I recently had a chance to attend Jay Petervary’s Fat Camp, a three-day workshop that prepares winter ultra enthusiasts to be self-sufficient in backcountry winter races and adventures. I’m originally from Alaska but have lived in Arizona for the last 30 years. And I’ve competed in several bikepacking events but really haven’t ventured out in the snow since I left Alaska at the age of 18. It’s been on my bucket list to compete in the Iditarod Trail Invitational for years, but it’s a daunting notion when you consider all the planning and gear prep that goes into an event of that magnitude, not to mention the physical challenges and the remoteness of the route. You must be invited or qualify in order to participate in the ITI. I was hoping to use the experience gained from Fat Camp to earn a spot.
Camp takes place in Island Park, Idaho, in January. After registering for Fat Camp, we were given a list of recommended and required gear. We were encouraged to bring everything we had as it was a perfect opportunity to try out new equipment and help refine our kits. There were eight participants in camp and three instructors: Jay Petervary, Kevin Emery, and Tracey Petervary. Each of the instructors has a different perspective on various things, which made it super insightful. The participants ranged from professional endurance cyclists wanting to refine their skills to individuals just looking to gain knowledge and challenge themselves. With a small number of people, we were able to have one-on-one learning experiences and practice Covid-19 safety protocols.
Camp was hosted at the “Man Cave,” which was essentially a huge garage that allowed us to spread our gear out when needed and gave us ample room to move about. We used the Man Cave for classroom-type instruction and discussion as well as for some of our meals that were so graciously prepared by Tracey. Topics covered included clothing and layering for cold weather riding, using different types of stoves and their pros and cons, nutrition, sleep systems, lighting, and other strategies.
After introductions and an amazing lunch, we got dressed for a ride. It was neat to see the differences in clothing strategies and it was apparent to me that figuring this aspect of winter cycling was going to take some work. I sweat a lot and I guess I never really thought about it until I was actually trying not to sweat. Our time was split between discussions in the Man Cave and riding. On rides, we worked on skills like boiling water, making food, maintenance on bikes, the stuff Jay calls “doing your work,” as well as bivvying in cold weather and snow.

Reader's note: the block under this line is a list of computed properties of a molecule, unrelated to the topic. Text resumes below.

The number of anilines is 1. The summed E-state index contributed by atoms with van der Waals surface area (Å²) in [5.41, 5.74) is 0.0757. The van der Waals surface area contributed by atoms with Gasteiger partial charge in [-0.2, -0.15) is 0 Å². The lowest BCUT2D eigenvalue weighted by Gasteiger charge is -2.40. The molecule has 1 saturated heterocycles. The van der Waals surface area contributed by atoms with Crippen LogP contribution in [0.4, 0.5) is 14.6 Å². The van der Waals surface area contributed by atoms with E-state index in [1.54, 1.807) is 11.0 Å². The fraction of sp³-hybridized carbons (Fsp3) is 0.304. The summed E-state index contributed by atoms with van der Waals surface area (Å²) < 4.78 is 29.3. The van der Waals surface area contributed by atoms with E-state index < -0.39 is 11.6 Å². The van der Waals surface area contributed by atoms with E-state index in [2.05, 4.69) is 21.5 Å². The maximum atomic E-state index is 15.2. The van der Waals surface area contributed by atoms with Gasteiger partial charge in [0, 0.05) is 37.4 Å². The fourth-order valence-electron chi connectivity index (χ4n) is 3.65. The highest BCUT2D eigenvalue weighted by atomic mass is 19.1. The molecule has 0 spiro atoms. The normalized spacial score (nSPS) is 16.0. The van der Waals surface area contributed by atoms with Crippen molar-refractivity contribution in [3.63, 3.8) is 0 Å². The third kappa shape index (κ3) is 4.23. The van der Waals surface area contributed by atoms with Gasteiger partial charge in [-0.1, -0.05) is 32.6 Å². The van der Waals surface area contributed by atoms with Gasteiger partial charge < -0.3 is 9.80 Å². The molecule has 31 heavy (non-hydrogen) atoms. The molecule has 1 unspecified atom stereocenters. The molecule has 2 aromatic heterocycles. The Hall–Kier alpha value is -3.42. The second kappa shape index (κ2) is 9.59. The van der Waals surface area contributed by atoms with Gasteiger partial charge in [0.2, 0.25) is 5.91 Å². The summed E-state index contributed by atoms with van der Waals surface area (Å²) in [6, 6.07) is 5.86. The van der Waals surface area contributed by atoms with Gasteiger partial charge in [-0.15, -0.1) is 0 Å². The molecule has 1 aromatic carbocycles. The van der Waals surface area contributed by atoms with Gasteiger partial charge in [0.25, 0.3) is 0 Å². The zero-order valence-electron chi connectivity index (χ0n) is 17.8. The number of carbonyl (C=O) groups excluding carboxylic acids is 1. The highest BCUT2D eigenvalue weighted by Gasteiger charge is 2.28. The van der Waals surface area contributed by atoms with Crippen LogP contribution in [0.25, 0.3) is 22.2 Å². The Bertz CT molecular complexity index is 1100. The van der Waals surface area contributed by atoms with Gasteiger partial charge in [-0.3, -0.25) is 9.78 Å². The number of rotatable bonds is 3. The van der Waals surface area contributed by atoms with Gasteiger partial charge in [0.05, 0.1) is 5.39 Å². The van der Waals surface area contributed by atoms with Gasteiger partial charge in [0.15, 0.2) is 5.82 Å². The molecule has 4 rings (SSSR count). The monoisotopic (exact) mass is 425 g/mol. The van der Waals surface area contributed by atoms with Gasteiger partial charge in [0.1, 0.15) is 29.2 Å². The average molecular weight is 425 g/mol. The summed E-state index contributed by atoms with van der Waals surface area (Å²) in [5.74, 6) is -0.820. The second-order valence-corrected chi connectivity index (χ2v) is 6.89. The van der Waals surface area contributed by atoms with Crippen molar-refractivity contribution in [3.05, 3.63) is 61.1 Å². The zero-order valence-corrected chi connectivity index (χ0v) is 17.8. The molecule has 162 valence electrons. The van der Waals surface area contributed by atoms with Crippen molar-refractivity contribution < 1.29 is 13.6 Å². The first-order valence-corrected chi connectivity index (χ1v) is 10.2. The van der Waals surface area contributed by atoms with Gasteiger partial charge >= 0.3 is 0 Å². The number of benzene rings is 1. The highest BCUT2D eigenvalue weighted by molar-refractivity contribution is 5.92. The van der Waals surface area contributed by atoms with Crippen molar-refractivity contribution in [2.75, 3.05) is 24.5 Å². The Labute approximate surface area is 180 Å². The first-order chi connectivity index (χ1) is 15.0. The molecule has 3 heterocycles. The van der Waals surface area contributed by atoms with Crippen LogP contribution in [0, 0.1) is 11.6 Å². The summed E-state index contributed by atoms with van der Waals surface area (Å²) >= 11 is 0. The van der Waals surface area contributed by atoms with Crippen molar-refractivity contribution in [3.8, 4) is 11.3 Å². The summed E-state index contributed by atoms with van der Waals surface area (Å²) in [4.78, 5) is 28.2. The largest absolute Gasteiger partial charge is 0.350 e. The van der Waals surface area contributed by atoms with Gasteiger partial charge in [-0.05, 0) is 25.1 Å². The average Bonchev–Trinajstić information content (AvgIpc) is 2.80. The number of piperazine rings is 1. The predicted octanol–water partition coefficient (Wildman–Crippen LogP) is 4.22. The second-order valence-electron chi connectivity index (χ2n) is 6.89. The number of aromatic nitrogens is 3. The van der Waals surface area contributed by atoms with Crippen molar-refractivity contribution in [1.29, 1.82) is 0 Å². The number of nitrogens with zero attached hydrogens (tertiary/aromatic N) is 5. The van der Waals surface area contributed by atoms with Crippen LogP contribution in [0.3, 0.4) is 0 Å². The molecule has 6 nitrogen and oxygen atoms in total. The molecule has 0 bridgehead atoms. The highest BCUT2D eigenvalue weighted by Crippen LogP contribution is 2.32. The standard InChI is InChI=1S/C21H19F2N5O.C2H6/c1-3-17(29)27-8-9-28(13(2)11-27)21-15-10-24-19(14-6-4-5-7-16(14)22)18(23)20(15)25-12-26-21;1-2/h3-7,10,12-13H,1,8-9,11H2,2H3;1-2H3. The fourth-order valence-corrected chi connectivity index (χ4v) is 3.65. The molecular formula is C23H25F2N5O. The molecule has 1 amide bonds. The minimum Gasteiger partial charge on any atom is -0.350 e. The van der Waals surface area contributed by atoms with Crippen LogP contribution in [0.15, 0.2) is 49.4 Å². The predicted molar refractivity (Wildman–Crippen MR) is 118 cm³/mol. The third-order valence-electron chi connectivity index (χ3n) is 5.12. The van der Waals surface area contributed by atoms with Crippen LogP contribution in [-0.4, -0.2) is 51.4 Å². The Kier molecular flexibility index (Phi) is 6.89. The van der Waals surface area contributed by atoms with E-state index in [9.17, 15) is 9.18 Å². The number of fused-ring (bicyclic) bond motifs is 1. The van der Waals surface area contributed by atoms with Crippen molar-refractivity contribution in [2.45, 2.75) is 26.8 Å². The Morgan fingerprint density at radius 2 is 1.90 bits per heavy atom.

Another reason Jay puts on the camp and the Fat Pursuit is to challenge people to use their gear. In his experience, too many people own all the gear but never learn how to properly use it. After spending a night out we completely unloaded our bikes and had a show and tell. It was a chance for instructors to evaluate our readiness and make suggestions on functionality of storage and eliminate gear redundancies.
We set out again, with the goal of riding a little further away and camping out on the trail for the night. This was a good test to see how effective all of our class time had been. As we started out, the snow found us all adjusting air pressures as it had been snowing off and on all afternoon. After about an hour we found our spots to camp and once again went through the process of setting up our sleep systems and boiling water. Doing our work. I went to work like an old pro and it felt as if I’d done this hundreds of times. It snowed on and off all night and it was pretty neat to wake up perfectly warm with four inches of fresh snow on top of me.
I left camp having made some great new friends and having an extreme sense of satisfaction and accomplishment. If you’ve ever had thoughts or aspirations of competing in winter fat biking I would strongly urge you to attend Jay P’s Fat Camp. Be warned though, his “always ride forward” mentality is infectious.
P.S. I qualified for ITI. Alaska here I come. See you in February!
Words from Jay Petervary
Being a teacher means being a student. I get so much out of teaching, mentoring and sharing. This year’s Fat Pursuit Workshop was no different. All the participants that stuck around to do the Fat Pursuit Challenge afterwards also all completed the 200K route. History shows that kind of success from prior years so I know we are doing something right. Thanks to the graciousness of the Caribou-Targhee National Forest adding additional days to our permit and Outfitters Guide License, we have put together another winter bike workshop for March 25-27th. Learn more here.
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